Did you know that the most incredible building materials in the known universe are secretly in possession of human beings? It’s true, although most people go their entire lives without ever realizing it.
We possess the ability to construct immensely strong structures with walls of such strength that only the most egregious of forces could tear them down. These structures are amazingly adaptable, with nearly infinite possible configurations.
You desire a small domicile with an outside coating that bends light around it to render it invisible? Done. You seek an underwater lab with the ability to shape the very molecules of water itself to make a permeable barrier to the crushing pressures of the deep? Easy.
What incredible technology does some nameless secret organization hide from us that makes all of this transcend from impossible to highly probable? Quite honestly the power is within us, or more accurately in the hands and minds of our children. We are simply the custodians of their endless supply of building materials with which they can construct to the limits of their creative impulse.
I’m talking, of course, about the timeless tradition of building a fort.
Dreams and Imagination Fun
A fort to a child is not just an impregnable castle or secret spy lair. It is freedom. It is expression and pure imagination bound only by the limits of what is at hand. As a child I would love to take all the couch cushions in the house (much to my parent’s dismay) and stack them in monolithic fashion. Then, draping a blanket or sleeping bags over the towering forms, my imagination ran amok. Soon, those cushions became energized barriers to the invading hoard, or living solitary guardians of my castle’s outer walls. Building a fort was a great way to physically manifest my wildest dreams and arrange my parent’s furniture in frustratingly random ways.
The beauty of it is that a fort can be made of anything! In elementary school we had a playground with a wooden fort and a metal monkey bar as well. One day the wooden fort was a tall pirate ship, and the monkey bars served as the Millennium Falcon. Possibility was just flowing from our minds, and in an age before the dazzling distractions of video games and consoles, my friends and I played. We exercised and really just played… as children should.
Later, after I reached my 30’s and had my own child, I saw in this new opportunity a chance to relive that treasured time. I myself have built many couch forts with my little boy, and now I have the ultimate plan to create the most amazing fort of all. You see, my son was born on a 200 acre farm in rural Kentucky. Now that he is 6, I will be journeying back there for the first time since he was born.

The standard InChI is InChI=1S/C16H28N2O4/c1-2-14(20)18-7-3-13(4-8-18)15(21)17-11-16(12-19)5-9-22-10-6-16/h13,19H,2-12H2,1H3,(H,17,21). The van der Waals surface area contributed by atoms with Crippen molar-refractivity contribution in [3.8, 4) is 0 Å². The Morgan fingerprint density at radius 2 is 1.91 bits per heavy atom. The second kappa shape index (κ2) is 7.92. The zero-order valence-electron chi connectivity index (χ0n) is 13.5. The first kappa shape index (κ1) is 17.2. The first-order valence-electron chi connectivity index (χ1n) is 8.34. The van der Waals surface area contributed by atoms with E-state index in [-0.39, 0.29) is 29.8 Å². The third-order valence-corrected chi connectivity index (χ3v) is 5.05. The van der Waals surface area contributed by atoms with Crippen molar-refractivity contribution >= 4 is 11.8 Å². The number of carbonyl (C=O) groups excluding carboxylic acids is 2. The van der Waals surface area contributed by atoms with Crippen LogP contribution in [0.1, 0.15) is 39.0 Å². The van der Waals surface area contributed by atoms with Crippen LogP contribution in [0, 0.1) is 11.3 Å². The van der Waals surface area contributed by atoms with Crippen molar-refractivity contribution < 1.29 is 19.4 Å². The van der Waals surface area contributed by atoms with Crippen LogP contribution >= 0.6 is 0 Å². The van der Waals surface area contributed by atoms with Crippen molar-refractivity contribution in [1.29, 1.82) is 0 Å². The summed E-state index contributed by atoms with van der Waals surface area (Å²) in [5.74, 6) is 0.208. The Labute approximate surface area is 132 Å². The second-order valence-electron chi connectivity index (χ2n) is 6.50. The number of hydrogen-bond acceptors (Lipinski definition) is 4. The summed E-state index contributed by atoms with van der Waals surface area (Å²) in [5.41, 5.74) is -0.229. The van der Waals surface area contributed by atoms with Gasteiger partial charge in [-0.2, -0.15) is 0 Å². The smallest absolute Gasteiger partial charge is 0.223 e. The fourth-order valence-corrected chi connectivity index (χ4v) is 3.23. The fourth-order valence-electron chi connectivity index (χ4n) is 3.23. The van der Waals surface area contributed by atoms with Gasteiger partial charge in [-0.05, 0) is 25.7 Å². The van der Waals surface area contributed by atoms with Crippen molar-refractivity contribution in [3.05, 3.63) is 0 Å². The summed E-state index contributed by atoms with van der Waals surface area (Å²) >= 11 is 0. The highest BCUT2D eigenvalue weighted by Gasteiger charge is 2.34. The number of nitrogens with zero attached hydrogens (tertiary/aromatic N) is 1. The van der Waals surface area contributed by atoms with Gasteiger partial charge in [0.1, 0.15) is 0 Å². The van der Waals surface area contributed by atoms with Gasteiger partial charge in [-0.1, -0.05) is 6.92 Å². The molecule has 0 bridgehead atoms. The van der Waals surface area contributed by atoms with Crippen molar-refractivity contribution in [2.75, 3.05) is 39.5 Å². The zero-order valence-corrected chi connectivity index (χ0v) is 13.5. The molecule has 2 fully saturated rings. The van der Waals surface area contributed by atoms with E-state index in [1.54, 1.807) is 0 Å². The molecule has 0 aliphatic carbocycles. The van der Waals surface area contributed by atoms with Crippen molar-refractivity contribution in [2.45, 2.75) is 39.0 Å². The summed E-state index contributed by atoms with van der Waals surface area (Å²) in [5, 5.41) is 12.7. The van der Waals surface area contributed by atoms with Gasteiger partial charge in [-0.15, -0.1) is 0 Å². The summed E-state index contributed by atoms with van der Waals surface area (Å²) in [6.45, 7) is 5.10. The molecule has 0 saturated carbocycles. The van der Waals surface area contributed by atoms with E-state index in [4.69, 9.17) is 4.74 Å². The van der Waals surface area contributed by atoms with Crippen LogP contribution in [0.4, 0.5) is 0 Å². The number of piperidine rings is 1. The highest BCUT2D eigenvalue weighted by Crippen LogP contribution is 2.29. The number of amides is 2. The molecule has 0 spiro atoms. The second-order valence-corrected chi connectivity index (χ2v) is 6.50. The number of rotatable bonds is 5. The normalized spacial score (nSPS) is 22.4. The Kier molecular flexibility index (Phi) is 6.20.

His grandfather and I have a plan. With a few chainsaws, some wooden boards, nails and creativity; we will create the ultimate fort. This castle of wood will inspire a loving bond between the three of us.
It’s got to be done safely, but with a few simple tips, I believe it will be amazing. I’m definitely going to choose level ground. Most likely I will dig four to six holes in the ground and fill them with posts and concrete inside to provide stability. I’ll want to have a plan to make a floor that will support enough weight for an army of alien robots, or just my son and a few friends. I’ll need to make sure the wood is treated and free of chemicals and lastly it will be free of sharp edges and nails.
My mind’s eye sees the fort now. Come next year it will become a reality. Really though it won’t matter what it looks like in the end, the act of building it with my son and father will provide the unbroken chain of love. To my son it will be one of the most treasured gifts ever, a blank slate with which to make a starship, or King Arthur’s Camelot. A fort is a key to the mind’s treasure, all we have to do as “grown ups” is unlock the chest and share the rewards.
Deborah Petersen is a mother of a active young boy. In her spare time she is a content contributor for Design 55, a designer and online retailer of Design 55 Modern Furniture.
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